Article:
|By Liz Benston, Las Vegas
SunMcClatchy-Tribune Regional News
July 06, 2011--A Pennsylvania-based casino chain was looking for a way to crack the Las Vegas market, but that proved tricky.
That's because the process for obtaining a gaming license was long and tortuous.
So Penn National Gaming bought 1 percent of a small manufacturer of slot machines.
In truth, Penn had little interest in making slots. Rather, it was trying to speed along the purchase of M Resort by complying with a 1980s state law intended to prioritize license applicants already doing business in Nevada's casinos over outsiders with more speculative plans.
That has changed.
Under a new state law, companies and individuals are no longer required to run a gaming company in Nevada or to have a purchase agreement to acquire a casino in the state to file for a license. Removing the requirement is expected to increase investment in Nevada's struggling gaming industry, regulators and legal experts say. That's one reason for the legislation recently signed into law by Gov. Brian Sandoval.
Installed during the speculative frenzy of Las Vegas' Wall Street-financed building boom, the old rule allowed regulators to focus limited resources on deals that seemed more certain. But with no new resort construction expected for a decade, regulators think the drawbacks of the old law outweighed any potential benefits for the state. By allowing quicker purchase of casinos and gaming companies, industry experts say the change could attract more diverse investors willing to shore up troubled casinos or, eventually, build resorts.
"Uncertainty and time delay is never good for someone who wants to make a potential investment," Gaming Control Board Chairman Mark Lipparelli said. "This change potentially reduces that uncertainty and creates more flexibility."
The new law, supported by regulators and the gaming industry, allows a "preliminary finding of suitability" without any previous casino interest or deal in the works.
Over the years, the regulation has worked against investors seeking to enter the market, with sellers in time-sensitive deals preferring established companies to as-yet unlicensed entities.
Some companies overcame that barrier through cumbersome deals with third parties to manage the casino for a fee while buyers went through the licensing process.
That's how New York hotelier Morgans Hotel Group acquired the Hard Rock Hotel from Peter Morton in 2007, a deal announced in 2006 when Las Vegas was booming. Golden Gaming, a company better known for its PT's Pubs, stepped in to run the casino using employees rented from Morgans while Morgans underwent licensing. Regulators licensed Morgans in January 2008, the year Wall Street collapsed and tourism fell. Lenders picked up the Hard Rock from Morgans this year after filing a foreclosure notice.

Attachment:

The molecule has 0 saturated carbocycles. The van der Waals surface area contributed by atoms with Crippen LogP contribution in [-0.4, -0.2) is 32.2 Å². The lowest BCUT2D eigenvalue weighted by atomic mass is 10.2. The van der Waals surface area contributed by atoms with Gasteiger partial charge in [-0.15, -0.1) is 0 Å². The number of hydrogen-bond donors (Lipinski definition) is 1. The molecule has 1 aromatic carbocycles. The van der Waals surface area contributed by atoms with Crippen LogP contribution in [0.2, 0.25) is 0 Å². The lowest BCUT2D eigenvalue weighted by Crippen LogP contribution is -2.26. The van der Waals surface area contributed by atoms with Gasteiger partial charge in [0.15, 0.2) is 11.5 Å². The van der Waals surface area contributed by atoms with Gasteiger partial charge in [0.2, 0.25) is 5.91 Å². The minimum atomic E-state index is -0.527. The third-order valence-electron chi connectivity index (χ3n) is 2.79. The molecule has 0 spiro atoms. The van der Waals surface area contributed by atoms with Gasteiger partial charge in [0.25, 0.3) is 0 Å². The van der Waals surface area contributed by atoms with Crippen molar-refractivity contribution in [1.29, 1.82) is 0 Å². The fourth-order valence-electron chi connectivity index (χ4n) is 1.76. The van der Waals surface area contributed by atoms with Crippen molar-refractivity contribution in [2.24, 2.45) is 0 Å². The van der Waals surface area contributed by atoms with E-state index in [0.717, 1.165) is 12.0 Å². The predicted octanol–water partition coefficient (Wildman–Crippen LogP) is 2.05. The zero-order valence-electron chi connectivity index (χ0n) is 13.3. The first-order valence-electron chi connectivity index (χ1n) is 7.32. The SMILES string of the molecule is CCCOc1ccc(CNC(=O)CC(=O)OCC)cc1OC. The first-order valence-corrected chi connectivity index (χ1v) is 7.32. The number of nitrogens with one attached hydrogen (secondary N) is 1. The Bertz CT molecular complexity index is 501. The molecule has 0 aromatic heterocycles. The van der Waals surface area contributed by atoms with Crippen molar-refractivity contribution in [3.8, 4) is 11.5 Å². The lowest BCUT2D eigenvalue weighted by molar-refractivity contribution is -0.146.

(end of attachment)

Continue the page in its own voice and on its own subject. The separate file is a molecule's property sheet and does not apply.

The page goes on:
Third-party management deals "aren't ideal" for operators or regulators because they involve so many moving parts and managers who fill in during the licensing process, Lipparelli said.
Penn's purchase of M Resort this year took only a few months because the company had previously passed the lengthy background check required of all newcomers. That process might otherwise have taken more than a year had Penn filed its license application after agreeing to buy the resort. As Penn and its executives had been vetted already, the acquisition required a less extensive examination.
The finding of suitability has all the legitimacy of a regular gaming license except it expires after two years, but can be renewed in two-year increments. Like the traditional casino license, regulators typically take a year to 18 months to complete a thorough background check.
The suitability finding removes uncertainty about whether companies or individuals will obtain a license, said Mark Clayton, a former regulator and gaming attorney. Executives don't have to worry about being rejected for a license after a promotion because they can receive the suitability finding before they make the big purchase, he said. Likewise, he said, investors don't have to worry that a deal will dissolve a year after they sign a purchase agreement because a problem crops up during the background investigation.
Clayton's law partner, Bob Faiss, helped draft the legislation along with law students at UNLV, where Faiss is an adjunct professor.
The Nevada Gaming Commission is expected to adopt regulations covering the new licensing law, beginning with a public hearing July 28.
The new rules may mean more work for regulators at a time when the boom-era buying frenzy has been replaced by casino bankruptcies, foreclosures and other forced asset sales. Lipparelli said he doesn't expect it to be an undue burden, however.
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